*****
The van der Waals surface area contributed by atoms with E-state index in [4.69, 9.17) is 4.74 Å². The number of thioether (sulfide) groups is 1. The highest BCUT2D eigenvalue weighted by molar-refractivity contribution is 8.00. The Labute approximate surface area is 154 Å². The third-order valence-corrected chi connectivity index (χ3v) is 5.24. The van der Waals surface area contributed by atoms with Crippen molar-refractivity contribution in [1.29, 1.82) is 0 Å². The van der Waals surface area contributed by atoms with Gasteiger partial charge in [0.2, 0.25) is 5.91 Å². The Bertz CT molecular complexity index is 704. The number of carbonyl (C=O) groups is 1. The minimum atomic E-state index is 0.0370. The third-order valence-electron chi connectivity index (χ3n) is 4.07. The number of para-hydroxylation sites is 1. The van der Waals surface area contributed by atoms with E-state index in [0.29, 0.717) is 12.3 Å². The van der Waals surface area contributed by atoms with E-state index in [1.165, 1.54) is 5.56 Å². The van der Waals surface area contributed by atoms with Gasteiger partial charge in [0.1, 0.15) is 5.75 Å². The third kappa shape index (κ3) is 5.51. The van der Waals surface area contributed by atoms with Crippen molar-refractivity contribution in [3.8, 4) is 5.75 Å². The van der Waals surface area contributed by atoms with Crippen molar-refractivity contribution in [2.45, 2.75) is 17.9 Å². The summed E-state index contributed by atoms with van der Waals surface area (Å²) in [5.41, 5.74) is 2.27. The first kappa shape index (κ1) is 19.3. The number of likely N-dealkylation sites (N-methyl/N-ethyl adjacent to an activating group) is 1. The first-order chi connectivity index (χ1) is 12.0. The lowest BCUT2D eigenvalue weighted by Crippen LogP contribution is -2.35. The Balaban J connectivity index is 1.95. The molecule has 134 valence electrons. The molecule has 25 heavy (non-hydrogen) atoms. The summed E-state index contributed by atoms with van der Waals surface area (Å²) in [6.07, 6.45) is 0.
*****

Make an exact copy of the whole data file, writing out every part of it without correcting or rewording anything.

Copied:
The van der Waals surface area contributed by atoms with E-state index in [4.69, 9.17) is 4.74 Å². The number of thioether (sulfide) groups is 1. The highest BCUT2D eigenvalue weighted by molar-refractivity contribution is 8.00. The Labute approximate surface area is 154 Å². The third-order valence-corrected chi connectivity index (χ3v) is 5.24. The van der Waals surface area contributed by atoms with Crippen molar-refractivity contribution in [1.29, 1.82) is 0 Å². The van der Waals surface area contributed by atoms with Gasteiger partial charge in [0.2, 0.25) is 5.91 Å². The Bertz CT molecular complexity index is 704. The number of carbonyl (C=O) groups is 1. The minimum atomic E-state index is 0.0370. The third-order valence-electron chi connectivity index (χ3n) is 4.07. The number of para-hydroxylation sites is 1. The van der Waals surface area contributed by atoms with E-state index in [0.29, 0.717) is 12.3 Å². The van der Waals surface area contributed by atoms with E-state index in [1.165, 1.54) is 5.56 Å². The van der Waals surface area contributed by atoms with Gasteiger partial charge in [0.1, 0.15) is 5.75 Å². The third kappa shape index (κ3) is 5.51. The van der Waals surface area contributed by atoms with Crippen molar-refractivity contribution in [3.8, 4) is 5.75 Å². The van der Waals surface area contributed by atoms with Crippen molar-refractivity contribution in [2.45, 2.75) is 17.9 Å². The summed E-state index contributed by atoms with van der Waals surface area (Å²) in [5.41, 5.74) is 2.27. The first kappa shape index (κ1) is 19.3. The number of likely N-dealkylation sites (N-methyl/N-ethyl adjacent to an activating group) is 1. The first-order chi connectivity index (χ1) is 12.0. The lowest BCUT2D eigenvalue weighted by Crippen LogP contribution is -2.35. The Balaban J connectivity index is 1.95. The molecule has 134 valence electrons. The molecule has 25 heavy (non-hydrogen) atoms. The summed E-state index contributed by atoms with van der Waals surface area (Å²) in [6.07, 6.45) is 0.